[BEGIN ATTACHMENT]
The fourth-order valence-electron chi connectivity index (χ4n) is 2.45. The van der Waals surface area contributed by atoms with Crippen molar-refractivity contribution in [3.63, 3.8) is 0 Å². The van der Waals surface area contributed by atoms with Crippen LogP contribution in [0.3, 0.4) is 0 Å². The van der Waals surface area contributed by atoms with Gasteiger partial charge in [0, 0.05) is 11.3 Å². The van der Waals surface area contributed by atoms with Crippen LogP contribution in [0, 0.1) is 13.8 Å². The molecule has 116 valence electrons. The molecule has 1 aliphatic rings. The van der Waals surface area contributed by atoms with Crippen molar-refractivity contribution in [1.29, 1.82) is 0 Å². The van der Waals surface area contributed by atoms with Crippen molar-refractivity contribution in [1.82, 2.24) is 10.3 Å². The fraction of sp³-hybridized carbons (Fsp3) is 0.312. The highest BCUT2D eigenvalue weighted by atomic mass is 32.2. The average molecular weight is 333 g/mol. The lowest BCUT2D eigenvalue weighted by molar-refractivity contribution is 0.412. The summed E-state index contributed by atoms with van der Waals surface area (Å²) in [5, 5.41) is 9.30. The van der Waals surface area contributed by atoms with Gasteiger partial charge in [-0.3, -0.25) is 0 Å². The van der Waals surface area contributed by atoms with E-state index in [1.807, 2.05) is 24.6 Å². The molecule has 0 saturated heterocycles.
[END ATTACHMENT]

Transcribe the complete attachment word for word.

The fourth-order valence-electron chi connectivity index (χ4n) is 2.45. The van der Waals surface area contributed by atoms with Crippen molar-refractivity contribution in [3.63, 3.8) is 0 Å². The van der Waals surface area contributed by atoms with Crippen LogP contribution in [0.3, 0.4) is 0 Å². The van der Waals surface area contributed by atoms with Gasteiger partial charge in [0, 0.05) is 11.3 Å². The van der Waals surface area contributed by atoms with Crippen LogP contribution in [0, 0.1) is 13.8 Å². The molecule has 116 valence electrons. The molecule has 1 aliphatic rings. The van der Waals surface area contributed by atoms with Crippen molar-refractivity contribution in [1.29, 1.82) is 0 Å². The van der Waals surface area contributed by atoms with Crippen molar-refractivity contribution in [1.82, 2.24) is 10.3 Å². The fraction of sp³-hybridized carbons (Fsp3) is 0.312. The highest BCUT2D eigenvalue weighted by atomic mass is 32.2. The average molecular weight is 333 g/mol. The lowest BCUT2D eigenvalue weighted by molar-refractivity contribution is 0.412. The summed E-state index contributed by atoms with van der Waals surface area (Å²) in [5, 5.41) is 9.30. The van der Waals surface area contributed by atoms with Gasteiger partial charge in [-0.3, -0.25) is 0 Å². The van der Waals surface area contributed by atoms with E-state index in [1.807, 2.05) is 24.6 Å². The molecule has 0 saturated heterocycles.